3.5% and 3.85%. No, these are not your next 4D issues, but rather some of the latest fixed interest home loan packages from DBS, OCBC, UOB and HSBC.
For example, DBS offers a fixed interest rate of 3.5% for lock-up periods of two to five years inclusive.
Why are banks like DBS increasing fixed rate mortgages again so soon?
Wait, haven’t the banks adjusted their fixed interest rate recently? Well, you’re right to point that out.
Indeed, a little over a month ago, the banks adjusted the rates of their fixed-rate mortgages. And yes, they are starting again now. Let’s explore three reasons why.
1. The US Federal Reserve plans more warmongering
Since the world depends on the US dollar as a reserve currency, any decision made by the US Federal Reserve (the Fed) will certainly have an impact on the rest of the world.
Right now the Fed needs to suppress the high levels of inflation in the US economy. And how is the Fed handling this? By raising interest rates.
For context, the effective federal funds interest rate rose from 0.08% in January 2022 to 3.08% at the end of September 2022. In the space of nine months, interest rates have increased at speeds unprecedented in recent memory.
Despite rate hikes, inflation remains persistently high. The Fed therefore believes that it has no choice but to continue this rate hike to cool the economy until the inflation rate returns to an acceptable level of 2%.
This is impacting the rest of the global economy as almost all other central banks are following suit to raise their interest rates.
2. Banks face an upward push in the cost of deposits
For those unfamiliar with how banks work, here is a brief overview of the banking business model.
Banks take deposits from customers like you and me. In exchange for the deposits, the bank offers a safe place to keep the money and pays a small interest rate to entice you to put your money with them.
The bank then uses part of these deposits that its customers have placed with it to finance its lending activity. For example, they lend money to homeowners looking to finance the purchase of their home.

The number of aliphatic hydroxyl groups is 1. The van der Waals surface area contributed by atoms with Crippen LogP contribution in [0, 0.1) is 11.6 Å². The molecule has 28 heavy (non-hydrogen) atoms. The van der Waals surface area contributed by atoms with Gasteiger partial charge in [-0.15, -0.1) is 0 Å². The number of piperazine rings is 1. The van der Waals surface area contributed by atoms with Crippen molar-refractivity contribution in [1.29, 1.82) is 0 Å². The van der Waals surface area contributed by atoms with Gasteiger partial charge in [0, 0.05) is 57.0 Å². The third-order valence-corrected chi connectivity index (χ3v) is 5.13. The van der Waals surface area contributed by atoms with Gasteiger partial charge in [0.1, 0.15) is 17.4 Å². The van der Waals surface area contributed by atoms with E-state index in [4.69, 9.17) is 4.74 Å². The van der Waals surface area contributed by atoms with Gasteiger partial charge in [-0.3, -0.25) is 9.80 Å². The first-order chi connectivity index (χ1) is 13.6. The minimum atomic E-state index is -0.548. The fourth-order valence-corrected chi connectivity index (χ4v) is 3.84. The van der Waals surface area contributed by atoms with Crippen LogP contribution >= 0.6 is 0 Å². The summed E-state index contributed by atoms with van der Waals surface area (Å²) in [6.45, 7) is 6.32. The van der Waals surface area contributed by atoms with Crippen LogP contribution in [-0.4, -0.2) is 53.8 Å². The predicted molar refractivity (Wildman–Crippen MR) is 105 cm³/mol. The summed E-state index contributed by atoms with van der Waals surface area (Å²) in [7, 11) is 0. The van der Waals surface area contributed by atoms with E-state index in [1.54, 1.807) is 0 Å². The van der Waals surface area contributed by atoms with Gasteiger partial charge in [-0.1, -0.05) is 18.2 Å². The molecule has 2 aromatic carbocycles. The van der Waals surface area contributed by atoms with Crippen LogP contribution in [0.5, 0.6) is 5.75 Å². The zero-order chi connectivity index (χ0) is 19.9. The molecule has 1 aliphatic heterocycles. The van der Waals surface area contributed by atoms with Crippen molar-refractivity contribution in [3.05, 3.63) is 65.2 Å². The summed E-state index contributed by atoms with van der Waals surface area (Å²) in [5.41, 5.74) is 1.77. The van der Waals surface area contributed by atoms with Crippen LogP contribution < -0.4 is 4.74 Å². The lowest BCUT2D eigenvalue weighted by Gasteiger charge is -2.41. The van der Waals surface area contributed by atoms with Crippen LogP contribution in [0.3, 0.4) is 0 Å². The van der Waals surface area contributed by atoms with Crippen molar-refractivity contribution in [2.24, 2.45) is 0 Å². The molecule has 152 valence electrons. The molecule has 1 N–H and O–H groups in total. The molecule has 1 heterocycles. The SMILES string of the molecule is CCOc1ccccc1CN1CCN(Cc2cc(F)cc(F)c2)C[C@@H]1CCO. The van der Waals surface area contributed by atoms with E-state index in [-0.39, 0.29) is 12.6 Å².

The bank then earns from the interest rate difference, which is the difference between what it offers on its savings account and what it charges on the mortgages.
Over the past few months, we have seen an increase in the cost for banks to obtain deposits from customers.
This is largely due to interest rates rising as the Fed battles inflation. As a result, the cost of fixed deposits is now close to the 3% mark for a 12-month fixed deposit.
Since the cost of fixed deposit is rising, banks have no choice but to increase the interest rate on their home loans so that they can still earn a decent margin when offering home loans.
3. Interest rates are expected to continue to rise, so banks need a bigger margin of safety
When banks offer fixed rate mortgages, they take on a certain level of risk. This is because if the fixed interest rate they set is ultimately lower than the interest rates they charge on their variable rate plans, then they lose (or rIGU in Bahasa Melayu).
It’s true – banks may be customer friendly, but they are still businesses at the end of the day.
This is why fixed interest rate mortgages are generally more expensive than variable rate mortgages. You pay extra for the extra security and reinsurance, and the banks are hedging their bets that home loan interest rates will never go higher than what they charge you.